Why Tesco PLC Could Be A Top Recovery Play

The UK supermarket sector is incredibly competitive. Established players such as Tesco (LSE: TSCO) have seen their market share fall in recent years as discount supermarkets such as Lidl and Aldi have squeezed on one side, while Waitrose and J Sainsbury have captured the higher price point shopper.

Indeed, over the last three years alone, shares in Tesco have fallen by 29% while the FTSE 100 is up over 8%. However, now could be a great time to invest in Tesco – here’s why.

Attractive Valuation

Further problems are, according to Tesco’s share price, already priced in. It currently trades on a price-to-earnings (P/E) ratio of around 10, which is well below the FTSE 100’s P/E of 13.3. This shows that Tesco is not only unloved by the market, but also that investors expect a repeat of the last three years for the business in terms of declining market share and reduced profitability.

TescoHowever, the next three years are unlikely to be the same as the last three and, in fact, Tesco is forecast to increase profits by 4% in 2015. While this is only in-line with the average forecast growth rate of the FTSE 100, it shows that Tesco could begin to mount a recovery over the short to medium term and, furthermore, that its current low valuation may not be entirely justified.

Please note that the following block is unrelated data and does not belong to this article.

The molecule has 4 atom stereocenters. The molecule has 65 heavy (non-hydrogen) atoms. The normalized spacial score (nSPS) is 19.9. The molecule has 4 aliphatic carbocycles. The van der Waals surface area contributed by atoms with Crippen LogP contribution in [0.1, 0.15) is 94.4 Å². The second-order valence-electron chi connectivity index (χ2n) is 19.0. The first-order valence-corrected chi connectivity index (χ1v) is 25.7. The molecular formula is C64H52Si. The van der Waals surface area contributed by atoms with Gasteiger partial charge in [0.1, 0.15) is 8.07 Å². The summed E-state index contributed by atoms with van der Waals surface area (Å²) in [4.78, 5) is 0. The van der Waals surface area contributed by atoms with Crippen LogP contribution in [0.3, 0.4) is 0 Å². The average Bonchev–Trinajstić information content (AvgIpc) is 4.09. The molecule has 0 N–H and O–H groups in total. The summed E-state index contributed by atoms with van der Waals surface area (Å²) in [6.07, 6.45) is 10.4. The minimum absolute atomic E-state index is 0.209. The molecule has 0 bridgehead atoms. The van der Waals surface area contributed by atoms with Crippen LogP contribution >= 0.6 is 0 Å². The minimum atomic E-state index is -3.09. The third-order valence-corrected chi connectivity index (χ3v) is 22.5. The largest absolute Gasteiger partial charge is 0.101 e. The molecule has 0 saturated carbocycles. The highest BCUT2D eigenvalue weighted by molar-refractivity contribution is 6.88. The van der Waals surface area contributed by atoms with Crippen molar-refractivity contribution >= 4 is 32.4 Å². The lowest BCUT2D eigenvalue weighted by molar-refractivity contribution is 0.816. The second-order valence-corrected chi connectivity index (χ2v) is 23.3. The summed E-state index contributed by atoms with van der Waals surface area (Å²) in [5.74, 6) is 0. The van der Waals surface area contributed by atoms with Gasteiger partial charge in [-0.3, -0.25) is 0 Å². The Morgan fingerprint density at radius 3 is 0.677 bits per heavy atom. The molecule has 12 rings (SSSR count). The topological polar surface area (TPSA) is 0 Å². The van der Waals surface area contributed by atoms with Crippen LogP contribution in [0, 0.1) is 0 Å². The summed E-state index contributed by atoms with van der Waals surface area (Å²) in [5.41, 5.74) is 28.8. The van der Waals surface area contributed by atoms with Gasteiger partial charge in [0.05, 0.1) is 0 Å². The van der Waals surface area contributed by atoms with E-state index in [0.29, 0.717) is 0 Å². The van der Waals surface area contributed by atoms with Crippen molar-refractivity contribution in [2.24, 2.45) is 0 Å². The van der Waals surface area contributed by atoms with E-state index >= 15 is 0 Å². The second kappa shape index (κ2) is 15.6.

A Great Yield

Although profits have been hit by the aforementioned strong competition, Tesco still offers its shareholders a superb income. Shares currently trade on a yield of 5.1%, which is well above the FTSE 100 yield of 3.5% and is around three times higher than current levels of inflation. Best of all, though, Tesco’s yield is extremely well-covered by profits, with the company paying out less than half of net profit as a dividend. So, even if growth is sluggish, investors should still receive an attractive income from the stock.

A Return To Normality?

Although discount stores such as Aldi and Lidl have performed well in recent years, with the UK economy pulling clear of recession many consumers may switch back to pre-recession spending habits. Certainly, Aldi and Lidl are here to stay, but they have had a significant tailwind in recent years that may not prove to be a feature of a growing economy. As such, Tesco could welcome back shoppers who are still focused on value, but who begin to favour convenience and choice over price.

With a great yield, low valuation and the potential to perform much better than in recent years, Tesco could prove to be a top recovery play over the medium term. 

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Both Peter and The Motley Fool own shares in Tesco.